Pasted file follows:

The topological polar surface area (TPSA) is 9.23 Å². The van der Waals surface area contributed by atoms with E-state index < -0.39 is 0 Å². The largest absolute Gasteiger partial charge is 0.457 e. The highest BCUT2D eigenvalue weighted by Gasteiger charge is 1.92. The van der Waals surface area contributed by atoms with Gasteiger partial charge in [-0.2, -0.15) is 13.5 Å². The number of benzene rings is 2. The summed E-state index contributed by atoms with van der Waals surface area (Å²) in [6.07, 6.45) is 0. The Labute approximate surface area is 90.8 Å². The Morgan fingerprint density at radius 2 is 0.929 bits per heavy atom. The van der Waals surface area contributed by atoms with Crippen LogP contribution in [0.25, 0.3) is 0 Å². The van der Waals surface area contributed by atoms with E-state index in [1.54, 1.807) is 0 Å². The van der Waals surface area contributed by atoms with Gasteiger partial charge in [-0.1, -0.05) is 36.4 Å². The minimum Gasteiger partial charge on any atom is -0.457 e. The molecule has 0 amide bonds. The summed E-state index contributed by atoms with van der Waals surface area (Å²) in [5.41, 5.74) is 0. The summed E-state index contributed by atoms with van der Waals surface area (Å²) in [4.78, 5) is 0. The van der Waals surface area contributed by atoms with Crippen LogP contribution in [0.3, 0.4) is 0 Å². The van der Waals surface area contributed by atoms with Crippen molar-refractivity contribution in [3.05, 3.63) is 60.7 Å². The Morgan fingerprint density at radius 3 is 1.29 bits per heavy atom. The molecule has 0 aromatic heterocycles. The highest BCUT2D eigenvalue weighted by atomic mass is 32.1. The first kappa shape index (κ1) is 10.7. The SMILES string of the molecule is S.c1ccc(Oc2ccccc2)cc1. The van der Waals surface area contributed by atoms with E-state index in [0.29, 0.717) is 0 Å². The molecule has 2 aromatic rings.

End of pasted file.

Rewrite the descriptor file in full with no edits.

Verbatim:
The topological polar surface area (TPSA) is 9.23 Å². The van der Waals surface area contributed by atoms with E-state index < -0.39 is 0 Å². The largest absolute Gasteiger partial charge is 0.457 e. The highest BCUT2D eigenvalue weighted by Gasteiger charge is 1.92. The van der Waals surface area contributed by atoms with Gasteiger partial charge in [-0.2, -0.15) is 13.5 Å². The number of benzene rings is 2. The summed E-state index contributed by atoms with van der Waals surface area (Å²) in [6.07, 6.45) is 0. The Labute approximate surface area is 90.8 Å². The Morgan fingerprint density at radius 2 is 0.929 bits per heavy atom. The van der Waals surface area contributed by atoms with Crippen LogP contribution in [0.25, 0.3) is 0 Å². The van der Waals surface area contributed by atoms with E-state index in [1.54, 1.807) is 0 Å². The van der Waals surface area contributed by atoms with Gasteiger partial charge in [-0.1, -0.05) is 36.4 Å². The minimum Gasteiger partial charge on any atom is -0.457 e. The molecule has 0 amide bonds. The summed E-state index contributed by atoms with van der Waals surface area (Å²) in [5.41, 5.74) is 0. The summed E-state index contributed by atoms with van der Waals surface area (Å²) in [4.78, 5) is 0. The van der Waals surface area contributed by atoms with Crippen LogP contribution in [0.3, 0.4) is 0 Å². The van der Waals surface area contributed by atoms with Crippen molar-refractivity contribution in [3.05, 3.63) is 60.7 Å². The Morgan fingerprint density at radius 3 is 1.29 bits per heavy atom. The molecule has 0 aromatic heterocycles. The highest BCUT2D eigenvalue weighted by atomic mass is 32.1. The first kappa shape index (κ1) is 10.7. The SMILES string of the molecule is S.c1ccc(Oc2ccccc2)cc1. The van der Waals surface area contributed by atoms with E-state index in [0.29, 0.717) is 0 Å². The molecule has 2 aromatic rings.